“The moment of crisis has come” in efforts to tackle climate change, Sir David Attenborough has warned.
According to the renowned naturalist and broadcaster, “we have been putting things off for year after year”.
“As I speak, south east Australia is on fire. Why? Because the temperatures of the Earth are increasing,” he said.
Sir David’s comments came in a BBC News interview to launch a year of special coverage on the subject of climate change.
He told me it was “palpable nonsense” for some politicians and commentators to suggest that the Australian fires were nothing to do with the world becoming warmer.
“We know perfectly well,” he said, that human activity is behind the heating of the planet.
What does Sir David mean by ‘the moment of crisis’?
He’s highlighting the fact that while climate scientists are becoming clearer about the need for a rapid response, the pace of international negotiations is grindingly slow.
The most recent talks – in Madrid last month – were branded a disappointment by the UN Secretary-General, the British government and others.
Decisions on key issues were put off and several countries including Australia and Brazil were accused of trying to dodge their commitments.
“We have to realise that this is not playing games,” Sir David said.
“This is not just having a nice little debate, arguments and then coming away with a compromise.
“This is an urgent problem that has to be solved and, what’s more, we know how to do it – that’s the paradoxical thing, that we’re refusing to take steps that we know have to be taken.”
What are those steps?
Back in 2018, the UN climate science panel spelled out how the world could have a reasonable chance of avoiding the most dangerous temperature rises in future.
It said that emissions of the gases heating the planet – from power stations and factories, vehicles and agriculture – should be almost halved by 2030.
Instead the opposite is happening.
The release of those gases is still increasing rather than falling and the key gas, carbon dioxide, is now in the atmosphere at a level far above anything experienced in human history.
As Sir David put it: “Every year that passes makes those steps more and more difficult to achieve.”
Why does this matter right now?
This year is seen as a vital opportunity to turn the tide on climate change.
The UK is hosting what’s billed as a crucial UN summit, known as COP26, in Glasgow in November.
Ahead of that gathering, governments worldwide are coming under pressure to toughen their targets for cutting emissions.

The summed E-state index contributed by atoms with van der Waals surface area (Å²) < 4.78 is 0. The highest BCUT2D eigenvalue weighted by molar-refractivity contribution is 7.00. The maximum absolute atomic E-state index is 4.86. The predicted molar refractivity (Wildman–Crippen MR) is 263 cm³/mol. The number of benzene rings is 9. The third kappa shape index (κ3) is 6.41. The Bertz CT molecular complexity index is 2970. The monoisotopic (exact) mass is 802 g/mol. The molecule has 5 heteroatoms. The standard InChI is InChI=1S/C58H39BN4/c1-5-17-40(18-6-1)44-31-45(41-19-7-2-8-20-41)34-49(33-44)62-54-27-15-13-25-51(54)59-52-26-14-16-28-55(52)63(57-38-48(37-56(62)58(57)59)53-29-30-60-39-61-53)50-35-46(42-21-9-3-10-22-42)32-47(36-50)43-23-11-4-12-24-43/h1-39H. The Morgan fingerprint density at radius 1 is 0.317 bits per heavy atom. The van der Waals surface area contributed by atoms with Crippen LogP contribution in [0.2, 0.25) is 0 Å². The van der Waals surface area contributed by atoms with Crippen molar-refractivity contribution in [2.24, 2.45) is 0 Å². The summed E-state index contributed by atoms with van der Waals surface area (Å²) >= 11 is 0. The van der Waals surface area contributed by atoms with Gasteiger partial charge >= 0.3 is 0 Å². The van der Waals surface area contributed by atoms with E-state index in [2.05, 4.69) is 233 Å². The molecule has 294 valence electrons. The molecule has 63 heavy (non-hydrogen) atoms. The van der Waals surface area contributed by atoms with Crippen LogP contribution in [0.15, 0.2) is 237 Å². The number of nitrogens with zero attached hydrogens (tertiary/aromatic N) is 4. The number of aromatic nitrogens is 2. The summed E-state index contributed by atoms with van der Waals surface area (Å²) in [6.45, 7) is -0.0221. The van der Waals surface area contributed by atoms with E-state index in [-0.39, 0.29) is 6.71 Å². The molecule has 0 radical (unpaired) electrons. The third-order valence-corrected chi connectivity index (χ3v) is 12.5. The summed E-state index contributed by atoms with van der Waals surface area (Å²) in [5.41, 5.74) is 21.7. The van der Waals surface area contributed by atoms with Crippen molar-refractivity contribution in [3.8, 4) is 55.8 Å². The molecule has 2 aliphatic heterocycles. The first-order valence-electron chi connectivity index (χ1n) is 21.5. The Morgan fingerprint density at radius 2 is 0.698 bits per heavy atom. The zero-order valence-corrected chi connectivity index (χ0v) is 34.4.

That’s because their current pledges do not go nearly far enough.
Assuming they are delivered as promised (and there’s no guarantee of that), there could still be a rise in the global average temperature of more than 3C by the end of the century, compared to pre-industrial levels.
The latest assessment by the UN’s Intergovernmental Panel on Climate Change (IPCC) lays bare the dangers of that.
It suggests that a rise of anything above 1.5C would mean that coastal flooding, heatwaves and damage to coral reefs would become more severe.
And the latest figures show that the world has already warmed by just over 1C.
What happens next?
As things stand, further heating looks inevitable.
“We’re already living in a changed world,” according to Professor Ed Hawkins of the University of Reading, a scientist whose depictions of global warming have often gone viral on social media.
He uses bold coloured stripes to show how much each year’s temperature is above or below average – different shades of red for warmer and blue for colder.
The designs now adorn T-shirts, scarves and even a tram in Germany.
At the moment, Prof Hawkins uses dark red to denote the highest level of warming, but regions such as the Arctic Ocean have seen that maximum level year after year.
Such is the scale of change that he’s having to search for new colours.
“I’m thinking about adding dark purple or even black”, he told me, to convey future increases in temperature.
“People might think climate change is a distant prospect but we’re seeing so many examples around the world, like in Australia, of new records and new extremes.”
What else is on the environmental agenda this year?
The natural world, and whether we can stop harming it.
While most political attention will be on climate change, 2020 is also seen as potentially important for halting the damage human activity is having on ecosystems.
Sir David has a blunt explanation for why this matters: “We actually depend upon the natural world for every breath of air we take and every mouthful of food that we eat.”
World leaders are being invited to the Chinese city of Kunming for a major conference on how to safeguard Nature.
A landmark report last year warned that as many as one million species of animals, insects and plants are threatened with extinction in the coming decades.
A more recent study found that the growth of cities, the clearing of forests for farming and the soaring demand for fish had significantly altered nearly three-quarters of the land and more than two-thirds of the oceans.
One of the scientists involved, Prof Andy Purvis of the Natural History Museum in London, says that by undermining important habitats, “we’re hacking away at our safety net, we’re trashing environments we depend on”.
He points to the impact of everything from the use of palm oil in processed food and shampoo to the pressures created by fast fashion.
And while the need for conservation is understood in many developed countries, Prof Purvis says “we’ve exported the damage to countries too poor to handle the environmental cost of what they’re selling to us”.
The gathering in Kunming takes place in October, a month before the UN climate summit in Glasgow, confirming this year as crucial for our relations with the planet.